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Yesterday, for the second day in a row, Grenada’s weather was dominated by strong squalls. In the blink of an eye, rain and gusty SE winds, sometimes accompanied by thunder and lightning, turned our anchorage at Prickly Bay so ugly that we bailed from it at 3:00 PM Thursday to motor around the point to the St. George’s anchorage. As we made our way along the southern coast, the boat rolled side to side in the following seas. So much so that we joked that the worst storm we had yet to experience on the Amel was during our “big passage” from Prickly Bay to St. Georges. 🙂

Once anchored in St. George’s, most of the roll abated, but we still had to contend with the on-again / off-again rain and squalls. That weather kept us boat bound for much of the day, but that’s OK because we used the time to tidy up, do laundry, and read.

This squall began when we were in the Customs and Immigration office clearing back in to the country. Not waiting for it to stop, we got a tad wet on our way back to the boat!

I spent much of the afternoon yesterday reading up on Heavy Weather tactics at Attainable Adventure Cruising. I know that I have much to learn on this subject, and even more to test and experience. Likely inspired by our recent purchase of a new life raft, I have been mulling over in my mind the idea that there are really two distinct categories of “safety” equipment on a boat: one that facilitates rescue by another party, and a second that aids self rescue.

Our new 4-person life raft is infinitely more manageable than the old one which did not pass the recertification process.

In the first category there are life rafts, EPIRBs, PLBs, flares and other signaling devices. Undoubtedly, all important things, but they’re basically passive as they count on someone coming to your rescue. The second category includes all of the items on your boat (and skills/knowledge/judgement) that keep you out of trouble in the first place, or allow you to deal with problems when they occur. Obviously both categories have their place but I think to focus on the former without a heavy emphasis on the latter is irresponsible, to say the least.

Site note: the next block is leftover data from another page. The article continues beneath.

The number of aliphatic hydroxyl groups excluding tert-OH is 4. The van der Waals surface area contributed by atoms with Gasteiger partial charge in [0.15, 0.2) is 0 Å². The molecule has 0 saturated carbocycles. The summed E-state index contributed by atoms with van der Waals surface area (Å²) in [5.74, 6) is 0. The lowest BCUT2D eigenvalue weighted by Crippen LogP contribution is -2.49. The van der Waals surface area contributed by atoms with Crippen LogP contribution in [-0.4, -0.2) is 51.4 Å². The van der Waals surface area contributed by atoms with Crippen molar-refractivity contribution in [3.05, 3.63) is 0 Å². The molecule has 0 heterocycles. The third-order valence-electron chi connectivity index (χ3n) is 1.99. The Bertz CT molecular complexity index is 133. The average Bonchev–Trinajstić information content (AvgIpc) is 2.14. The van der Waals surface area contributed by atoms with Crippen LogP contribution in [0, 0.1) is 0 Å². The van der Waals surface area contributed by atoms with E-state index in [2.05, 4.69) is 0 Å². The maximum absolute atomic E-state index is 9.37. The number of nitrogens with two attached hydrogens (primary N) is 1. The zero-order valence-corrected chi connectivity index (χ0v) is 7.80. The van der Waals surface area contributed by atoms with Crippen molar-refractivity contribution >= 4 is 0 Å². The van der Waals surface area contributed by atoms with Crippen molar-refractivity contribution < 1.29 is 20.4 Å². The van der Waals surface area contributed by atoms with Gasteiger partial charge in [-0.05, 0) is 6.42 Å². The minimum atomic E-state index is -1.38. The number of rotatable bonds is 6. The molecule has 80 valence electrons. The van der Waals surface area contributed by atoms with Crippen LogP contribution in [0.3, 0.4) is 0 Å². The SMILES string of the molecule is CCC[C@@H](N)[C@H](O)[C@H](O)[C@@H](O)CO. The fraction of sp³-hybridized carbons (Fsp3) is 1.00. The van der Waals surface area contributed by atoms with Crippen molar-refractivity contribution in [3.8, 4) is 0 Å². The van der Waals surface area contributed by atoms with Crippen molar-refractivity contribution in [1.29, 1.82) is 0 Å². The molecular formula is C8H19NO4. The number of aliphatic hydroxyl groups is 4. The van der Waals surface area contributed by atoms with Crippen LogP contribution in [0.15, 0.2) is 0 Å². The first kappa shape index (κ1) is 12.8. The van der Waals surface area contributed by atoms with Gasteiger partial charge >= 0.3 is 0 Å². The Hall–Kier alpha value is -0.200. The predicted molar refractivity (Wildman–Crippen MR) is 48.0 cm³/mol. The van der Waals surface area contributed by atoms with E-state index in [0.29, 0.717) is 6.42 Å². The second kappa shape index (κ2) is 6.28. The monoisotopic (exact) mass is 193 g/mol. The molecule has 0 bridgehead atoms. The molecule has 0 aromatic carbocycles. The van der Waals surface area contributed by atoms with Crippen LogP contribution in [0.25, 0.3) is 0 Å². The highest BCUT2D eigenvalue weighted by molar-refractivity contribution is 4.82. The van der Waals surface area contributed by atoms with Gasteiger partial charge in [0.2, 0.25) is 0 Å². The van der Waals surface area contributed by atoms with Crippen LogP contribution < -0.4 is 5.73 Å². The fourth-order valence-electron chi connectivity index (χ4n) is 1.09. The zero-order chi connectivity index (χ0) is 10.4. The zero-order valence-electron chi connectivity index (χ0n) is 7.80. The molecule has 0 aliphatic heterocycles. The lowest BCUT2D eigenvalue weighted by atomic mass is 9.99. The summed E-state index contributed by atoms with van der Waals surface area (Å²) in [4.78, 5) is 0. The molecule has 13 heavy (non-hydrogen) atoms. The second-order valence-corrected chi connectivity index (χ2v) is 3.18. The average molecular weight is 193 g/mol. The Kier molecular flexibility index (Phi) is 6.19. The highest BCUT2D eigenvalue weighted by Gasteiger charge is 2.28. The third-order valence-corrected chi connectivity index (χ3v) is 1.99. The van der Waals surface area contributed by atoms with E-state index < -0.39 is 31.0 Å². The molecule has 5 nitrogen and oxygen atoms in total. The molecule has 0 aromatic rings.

At this point in time, we are doing everything that we can to make our boat as seaworthy as possible. Yes, we started with a strong, ocean-going boat, but that’s not enough. We need to make sure that her systems, and OUR systems, are bulletproof. More to come.

Frost anchored at Grenada’s underwater sculpture park. We’re looking forward to taking our daughter and granddaughter here when they come to visit us next week.


  1. That looks very similar to the one we finally decided on. Curious to read about your other safety decisions in the upcoming post. Thanks for sharing, as always.

  2. In my mind I consider our liferaft for self rescue. I agree completely with being competent with self preservation. You can hope for assistance but don’t count on it.

    • Hi Ken. Unless you can sail your life raft to shore, I don’t see how you could consider it as such. Regardless, it’s only words. Just my way of thinking about it.

      For the record though, during our STCW 95 course, we had to try to row (paddle) a life raft in a calm pool. It was a joke.

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